Bond Street Theatre serves refugee populations and communities affected by conflict by utilizing the arts as a pathway to peace and prosperity. We provide joy and laughter, educational enrichment, trauma relief, and cultural stimulation through our arts-based programming. The company is a non-profit NGO in association with the UN-DPI and has worked in a myriad of critical regions worldwide.
Tuesday, April 17, 2012
Afghan Stars: Jalalabad Update 5
Sahar writes from Jalalabad.
A long overdue update on my time here in Jalalabad! It’s been a whirlwind – beautiful and challenging and every swing of emotion. But overall, it’s been really amazing. I’ve been journaling as much as I can because we don’t have great internet access. The hotel connection is slow and then we have limited access where we hold the workshops.
I’m writing you now from my room in the Spinghar, an old government-run hotel with a lovely garden abloom with the city’s famous and very aromatic orange blossoms. Jalalabad is known as “evergreen” for its year-round lushness and warm weather. And indeed, it’s a fresh respite from the dry and cool weather of Kabul.
How I dress in Jalalabad
In many ways, it’s vastly different from Kabul. It’s a predominately Pashtun area and you only hear sprinkles of Dari, which actually makes me feel good about my Americanized Dari (I tease my new friends here: Dari is my second language too). You also see much fewer women on the streets here, at least in the city proper, which is the only area we have visited so far. Most of the women cover their faces or wear the full burqa. You also don’t see many foreigners here, so Michael tends to stand out (Joanna and I are fully covered).
Also, because of its proximity to Pakistan, Jalalabad is heavily influenced by Pakistani culture. The main method of transportation is the rickshaw, most women wear the shalwar kamiz and most families fled to Pakistan during the civil war.
As for the work, it’s really great, and all because of our colleagues here. We’ve gathered a group of twenty teenagers from two schools. We work with one group of 15 in the mornings before school and then four in the afternoons following their school. In Afghanistan it’s generally like this, with school times varying before or after lunch.
The men’s group consists of members from the Nangarhar Provincial Theater, which is well-established and very active. Their work spans comedic and dramatic theater. Their ages range from 20 – 50 or so, and most have to have a second or third job since they cannot sustain themselves on theater alone. The company also has a film wing, which is extremely active and you can like them on Facebook at Afghan Stars!
The men's group!
☺ They are incredible--please check them out on YouTube too.
We work with each group daily for 3-4 hours. The first ten days constituted the training period, which included warm-ups, theater games, physical and dramatic theater techniques, Theater of the Oppressed techniques (including lots of image theater,) and lots and lots of dialogue. And, of course, fun! These are all new for the girls, while a few of the men participated in a similar workshop last fall in Kabul.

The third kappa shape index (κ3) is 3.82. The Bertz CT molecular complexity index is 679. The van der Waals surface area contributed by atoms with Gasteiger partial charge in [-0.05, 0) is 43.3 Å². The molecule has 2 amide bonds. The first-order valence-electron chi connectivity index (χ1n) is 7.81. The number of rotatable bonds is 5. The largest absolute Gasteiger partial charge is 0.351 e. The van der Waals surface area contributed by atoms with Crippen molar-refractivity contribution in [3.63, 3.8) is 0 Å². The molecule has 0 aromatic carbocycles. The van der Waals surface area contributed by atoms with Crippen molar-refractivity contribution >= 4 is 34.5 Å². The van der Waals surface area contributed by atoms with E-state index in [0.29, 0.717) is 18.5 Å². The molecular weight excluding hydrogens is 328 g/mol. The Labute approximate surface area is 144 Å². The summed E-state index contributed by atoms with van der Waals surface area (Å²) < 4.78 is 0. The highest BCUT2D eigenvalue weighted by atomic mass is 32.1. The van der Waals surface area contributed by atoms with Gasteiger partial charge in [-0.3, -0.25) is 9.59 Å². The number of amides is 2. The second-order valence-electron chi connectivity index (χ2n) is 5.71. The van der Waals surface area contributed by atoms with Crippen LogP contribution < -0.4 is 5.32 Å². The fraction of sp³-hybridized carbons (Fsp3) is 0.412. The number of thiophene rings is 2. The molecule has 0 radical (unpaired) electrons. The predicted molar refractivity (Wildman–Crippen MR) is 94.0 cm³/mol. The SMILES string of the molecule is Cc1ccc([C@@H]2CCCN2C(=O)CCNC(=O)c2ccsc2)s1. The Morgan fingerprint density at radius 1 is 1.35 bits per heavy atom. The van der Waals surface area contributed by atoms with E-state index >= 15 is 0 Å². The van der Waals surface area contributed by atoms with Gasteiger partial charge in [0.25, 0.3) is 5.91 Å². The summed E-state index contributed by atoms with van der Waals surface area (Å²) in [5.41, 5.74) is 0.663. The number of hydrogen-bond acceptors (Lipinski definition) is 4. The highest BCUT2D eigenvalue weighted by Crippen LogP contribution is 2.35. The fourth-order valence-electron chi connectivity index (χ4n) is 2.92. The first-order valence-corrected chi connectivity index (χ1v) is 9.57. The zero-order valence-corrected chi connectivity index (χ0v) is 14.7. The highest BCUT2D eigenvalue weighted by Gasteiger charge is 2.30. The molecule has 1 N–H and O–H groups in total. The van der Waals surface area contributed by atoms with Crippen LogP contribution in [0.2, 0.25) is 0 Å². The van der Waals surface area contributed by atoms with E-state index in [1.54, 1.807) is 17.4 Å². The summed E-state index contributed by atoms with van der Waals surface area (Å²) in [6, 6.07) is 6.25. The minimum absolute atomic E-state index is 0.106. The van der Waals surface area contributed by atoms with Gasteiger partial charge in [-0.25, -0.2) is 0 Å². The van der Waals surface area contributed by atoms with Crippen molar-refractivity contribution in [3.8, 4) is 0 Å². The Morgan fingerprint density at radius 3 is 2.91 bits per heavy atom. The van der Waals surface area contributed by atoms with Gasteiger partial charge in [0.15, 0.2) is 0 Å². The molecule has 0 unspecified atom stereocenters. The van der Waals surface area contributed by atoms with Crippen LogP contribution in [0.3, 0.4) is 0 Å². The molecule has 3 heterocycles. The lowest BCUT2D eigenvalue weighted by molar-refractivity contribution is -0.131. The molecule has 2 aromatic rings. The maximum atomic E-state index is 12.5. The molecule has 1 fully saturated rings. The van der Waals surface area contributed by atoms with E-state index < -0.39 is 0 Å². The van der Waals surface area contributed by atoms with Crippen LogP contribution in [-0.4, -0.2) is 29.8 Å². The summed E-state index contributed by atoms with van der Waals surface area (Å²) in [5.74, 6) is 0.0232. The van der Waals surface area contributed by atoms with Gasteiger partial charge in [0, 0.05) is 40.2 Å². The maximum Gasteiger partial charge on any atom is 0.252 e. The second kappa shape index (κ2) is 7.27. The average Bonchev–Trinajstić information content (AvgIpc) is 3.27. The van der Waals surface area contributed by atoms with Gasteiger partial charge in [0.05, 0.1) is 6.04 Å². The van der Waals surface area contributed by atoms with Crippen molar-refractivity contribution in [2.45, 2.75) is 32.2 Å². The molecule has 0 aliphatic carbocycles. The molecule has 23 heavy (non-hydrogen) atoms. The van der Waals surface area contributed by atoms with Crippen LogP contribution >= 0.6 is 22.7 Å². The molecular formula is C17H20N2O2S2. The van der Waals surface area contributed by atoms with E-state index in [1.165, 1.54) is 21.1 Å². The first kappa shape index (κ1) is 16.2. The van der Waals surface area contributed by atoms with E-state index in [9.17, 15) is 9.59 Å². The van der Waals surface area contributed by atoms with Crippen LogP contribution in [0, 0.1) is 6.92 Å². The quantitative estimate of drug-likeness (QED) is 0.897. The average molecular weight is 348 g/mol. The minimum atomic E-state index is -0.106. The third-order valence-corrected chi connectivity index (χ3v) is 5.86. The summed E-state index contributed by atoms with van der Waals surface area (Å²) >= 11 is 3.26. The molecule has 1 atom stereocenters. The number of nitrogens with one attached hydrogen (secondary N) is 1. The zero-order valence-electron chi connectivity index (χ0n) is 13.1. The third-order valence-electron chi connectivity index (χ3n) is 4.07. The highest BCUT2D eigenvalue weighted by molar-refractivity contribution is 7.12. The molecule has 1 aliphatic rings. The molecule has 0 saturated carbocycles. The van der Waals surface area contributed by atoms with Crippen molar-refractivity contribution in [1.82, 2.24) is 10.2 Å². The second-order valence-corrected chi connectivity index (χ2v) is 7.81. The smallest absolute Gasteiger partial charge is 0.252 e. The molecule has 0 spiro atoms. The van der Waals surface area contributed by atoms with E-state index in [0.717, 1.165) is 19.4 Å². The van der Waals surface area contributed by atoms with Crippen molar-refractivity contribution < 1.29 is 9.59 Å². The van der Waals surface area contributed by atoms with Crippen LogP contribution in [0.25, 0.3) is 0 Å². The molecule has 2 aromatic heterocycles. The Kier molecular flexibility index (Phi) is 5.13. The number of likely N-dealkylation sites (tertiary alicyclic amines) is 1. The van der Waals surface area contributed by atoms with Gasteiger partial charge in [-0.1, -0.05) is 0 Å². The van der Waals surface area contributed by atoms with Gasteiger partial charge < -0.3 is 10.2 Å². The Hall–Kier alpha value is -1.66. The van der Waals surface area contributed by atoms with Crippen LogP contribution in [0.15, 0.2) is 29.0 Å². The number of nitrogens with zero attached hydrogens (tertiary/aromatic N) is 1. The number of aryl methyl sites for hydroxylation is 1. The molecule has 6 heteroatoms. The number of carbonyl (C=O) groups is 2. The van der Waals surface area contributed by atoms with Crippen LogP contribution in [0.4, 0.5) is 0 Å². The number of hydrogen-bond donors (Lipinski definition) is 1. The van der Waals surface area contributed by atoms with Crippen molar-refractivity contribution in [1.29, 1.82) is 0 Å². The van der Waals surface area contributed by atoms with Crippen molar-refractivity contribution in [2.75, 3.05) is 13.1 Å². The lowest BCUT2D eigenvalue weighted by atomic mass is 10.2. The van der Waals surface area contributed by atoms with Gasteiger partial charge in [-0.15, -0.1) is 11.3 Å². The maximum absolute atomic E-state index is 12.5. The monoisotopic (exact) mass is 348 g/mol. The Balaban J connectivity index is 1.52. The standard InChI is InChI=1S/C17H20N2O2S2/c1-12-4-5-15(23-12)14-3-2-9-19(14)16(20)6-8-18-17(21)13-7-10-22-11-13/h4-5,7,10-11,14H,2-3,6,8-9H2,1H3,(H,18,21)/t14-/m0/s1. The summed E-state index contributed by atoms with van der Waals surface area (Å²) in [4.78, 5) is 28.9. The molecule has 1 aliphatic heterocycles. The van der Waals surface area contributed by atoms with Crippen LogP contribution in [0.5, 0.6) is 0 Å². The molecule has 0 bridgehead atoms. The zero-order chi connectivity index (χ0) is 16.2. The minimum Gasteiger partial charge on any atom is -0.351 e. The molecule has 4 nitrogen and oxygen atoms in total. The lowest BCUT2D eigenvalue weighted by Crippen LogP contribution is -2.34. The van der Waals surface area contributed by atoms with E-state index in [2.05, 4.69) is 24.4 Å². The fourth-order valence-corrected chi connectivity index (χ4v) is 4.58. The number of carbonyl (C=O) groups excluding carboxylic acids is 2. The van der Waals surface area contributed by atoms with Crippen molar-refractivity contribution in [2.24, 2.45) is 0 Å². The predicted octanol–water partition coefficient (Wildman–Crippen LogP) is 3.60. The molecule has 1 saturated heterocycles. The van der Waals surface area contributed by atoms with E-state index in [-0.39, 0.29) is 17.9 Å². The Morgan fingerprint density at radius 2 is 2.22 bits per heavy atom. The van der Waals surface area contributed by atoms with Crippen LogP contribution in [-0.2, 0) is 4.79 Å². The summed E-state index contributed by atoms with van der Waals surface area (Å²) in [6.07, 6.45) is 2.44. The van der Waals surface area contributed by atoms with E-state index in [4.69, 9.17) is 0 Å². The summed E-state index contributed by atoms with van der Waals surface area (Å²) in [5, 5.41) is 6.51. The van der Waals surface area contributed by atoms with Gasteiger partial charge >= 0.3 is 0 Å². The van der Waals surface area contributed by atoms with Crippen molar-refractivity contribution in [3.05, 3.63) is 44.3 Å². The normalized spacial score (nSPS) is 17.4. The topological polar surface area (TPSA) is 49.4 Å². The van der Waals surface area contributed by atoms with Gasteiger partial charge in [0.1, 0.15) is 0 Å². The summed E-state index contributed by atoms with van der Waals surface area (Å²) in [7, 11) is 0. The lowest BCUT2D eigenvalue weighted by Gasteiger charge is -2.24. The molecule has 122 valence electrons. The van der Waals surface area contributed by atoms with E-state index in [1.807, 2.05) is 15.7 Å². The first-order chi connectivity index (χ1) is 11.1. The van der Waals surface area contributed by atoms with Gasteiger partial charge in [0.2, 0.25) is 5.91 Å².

The goal is that those girls who are interested and able will go on to create a play, which they will then perform in various local institutions for all-female audiences, such as women’s shelters, orphanages, rural shuras, etc. The men have more flexibility, but will perform largely for all-male audiences. For example, they just did a free show at the park (for men only, except Wednesdays, when it’s women’s day) on the implications of the international community leaving Afghanistan.
The girls were really shy at the beginning, giggling behind their hands or saying they couldn’t or feeling totally ashamed to even so much as jump in front of each other (even though they’re all friends, or maybe because of that). It’s taken some time, but it’s been beautiful to see them come out of their shells and feel uninhibited and now even lead exercises themselves!
A scene about the Turtle and the Hare.
We did one exercise where we stand in a line and imagine a mountain ridge. Each person then steps forward and yells their name, tossing it over the mountain. Then all of us behind follow suite, stepping forward, yelling and throwing their name over the mountain. The person then does it facing the group, imagining the group as the mountain. The mountain of us then responds. It’s really empowering to hear one’s name like that. Afterward, many of them mentioned how courageous they felt doing this. Hearing their life stories, they already are some of the most courageous individuals I’ve met, but I think this is a new outlet for them to demonstrate that. They’ve also been so incredibly creative, coming up with wonderful scene work on subjects like illiteracy, gender equality and abusive teachers—issues that they self-identify as important to their lives--and proposing feasible solutions. It’s so inspiring!
Oh, but there are challenges! For one, the girls are, I think understandably, extremely fearful about the implications of participating in theater at all. In Nangarhar province, which is very conservative compared to other parts of the country and still under a lot of Taliban influence, it’s just not done—it’s scandalous and implies inappropriate entertainment. The guys from the Nangarhar Provincial Theater though have been active for many years now and have worked hard to dispel these ideas. When the Taliban were in power, they performed secretly at weddings and such. But for the most part, they have been successful and are now ell-respected in town. Of course, some people still stigmatize their work and there are limitations with having to hire Pakistani actresses (which has its own social implications). But, comparatively, the girls really have a long way to go with gaining social approval for pursuing this art. They are the pioneers.